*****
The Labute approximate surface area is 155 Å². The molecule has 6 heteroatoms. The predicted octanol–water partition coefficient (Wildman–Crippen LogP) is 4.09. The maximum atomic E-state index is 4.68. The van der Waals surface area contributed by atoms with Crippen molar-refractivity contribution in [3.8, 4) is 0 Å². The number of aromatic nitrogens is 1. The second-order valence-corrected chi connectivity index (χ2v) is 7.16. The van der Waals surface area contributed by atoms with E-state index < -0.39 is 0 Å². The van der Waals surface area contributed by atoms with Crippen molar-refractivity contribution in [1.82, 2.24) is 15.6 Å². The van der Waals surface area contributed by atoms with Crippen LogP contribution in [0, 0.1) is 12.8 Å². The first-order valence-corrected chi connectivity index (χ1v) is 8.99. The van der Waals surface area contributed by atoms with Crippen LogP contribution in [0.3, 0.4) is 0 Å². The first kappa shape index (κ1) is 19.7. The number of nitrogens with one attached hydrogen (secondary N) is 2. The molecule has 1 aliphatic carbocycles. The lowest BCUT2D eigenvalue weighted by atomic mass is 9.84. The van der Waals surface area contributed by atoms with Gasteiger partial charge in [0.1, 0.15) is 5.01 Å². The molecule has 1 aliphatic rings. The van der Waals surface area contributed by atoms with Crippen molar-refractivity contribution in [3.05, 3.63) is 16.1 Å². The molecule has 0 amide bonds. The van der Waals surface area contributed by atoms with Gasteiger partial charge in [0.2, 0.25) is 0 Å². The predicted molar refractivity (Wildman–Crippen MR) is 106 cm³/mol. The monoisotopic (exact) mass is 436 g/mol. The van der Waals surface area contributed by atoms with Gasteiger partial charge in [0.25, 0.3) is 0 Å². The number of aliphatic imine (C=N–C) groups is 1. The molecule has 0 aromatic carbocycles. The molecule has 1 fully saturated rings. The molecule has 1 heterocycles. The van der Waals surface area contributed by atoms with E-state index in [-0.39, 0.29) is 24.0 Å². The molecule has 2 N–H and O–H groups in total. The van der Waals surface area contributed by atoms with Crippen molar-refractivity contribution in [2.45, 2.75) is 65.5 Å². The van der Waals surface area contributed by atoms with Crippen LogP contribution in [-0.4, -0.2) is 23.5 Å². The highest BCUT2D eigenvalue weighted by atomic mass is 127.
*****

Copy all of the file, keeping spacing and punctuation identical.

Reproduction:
The Labute approximate surface area is 155 Å². The molecule has 6 heteroatoms. The predicted octanol–water partition coefficient (Wildman–Crippen LogP) is 4.09. The maximum atomic E-state index is 4.68. The van der Waals surface area contributed by atoms with Crippen molar-refractivity contribution in [3.8, 4) is 0 Å². The number of aromatic nitrogens is 1. The second-order valence-corrected chi connectivity index (χ2v) is 7.16. The van der Waals surface area contributed by atoms with E-state index < -0.39 is 0 Å². The van der Waals surface area contributed by atoms with Crippen molar-refractivity contribution in [1.82, 2.24) is 15.6 Å². The van der Waals surface area contributed by atoms with Crippen LogP contribution in [0, 0.1) is 12.8 Å². The first-order valence-corrected chi connectivity index (χ1v) is 8.99. The van der Waals surface area contributed by atoms with Crippen LogP contribution in [0.3, 0.4) is 0 Å². The first kappa shape index (κ1) is 19.7. The number of nitrogens with one attached hydrogen (secondary N) is 2. The molecule has 1 aliphatic carbocycles. The lowest BCUT2D eigenvalue weighted by atomic mass is 9.84. The van der Waals surface area contributed by atoms with Gasteiger partial charge in [0.1, 0.15) is 5.01 Å². The molecule has 1 aliphatic rings. The van der Waals surface area contributed by atoms with Crippen molar-refractivity contribution in [3.05, 3.63) is 16.1 Å². The molecule has 0 amide bonds. The van der Waals surface area contributed by atoms with Gasteiger partial charge in [0.2, 0.25) is 0 Å². The predicted molar refractivity (Wildman–Crippen MR) is 106 cm³/mol. The monoisotopic (exact) mass is 436 g/mol. The van der Waals surface area contributed by atoms with Gasteiger partial charge in [0.25, 0.3) is 0 Å². The number of aliphatic imine (C=N–C) groups is 1. The molecule has 0 aromatic carbocycles. The molecule has 1 fully saturated rings. The molecule has 1 heterocycles. The van der Waals surface area contributed by atoms with E-state index in [-0.39, 0.29) is 24.0 Å². The molecule has 2 N–H and O–H groups in total. The van der Waals surface area contributed by atoms with Crippen molar-refractivity contribution in [2.45, 2.75) is 65.5 Å². The van der Waals surface area contributed by atoms with Crippen LogP contribution in [-0.4, -0.2) is 23.5 Å². The highest BCUT2D eigenvalue weighted by atomic mass is 127.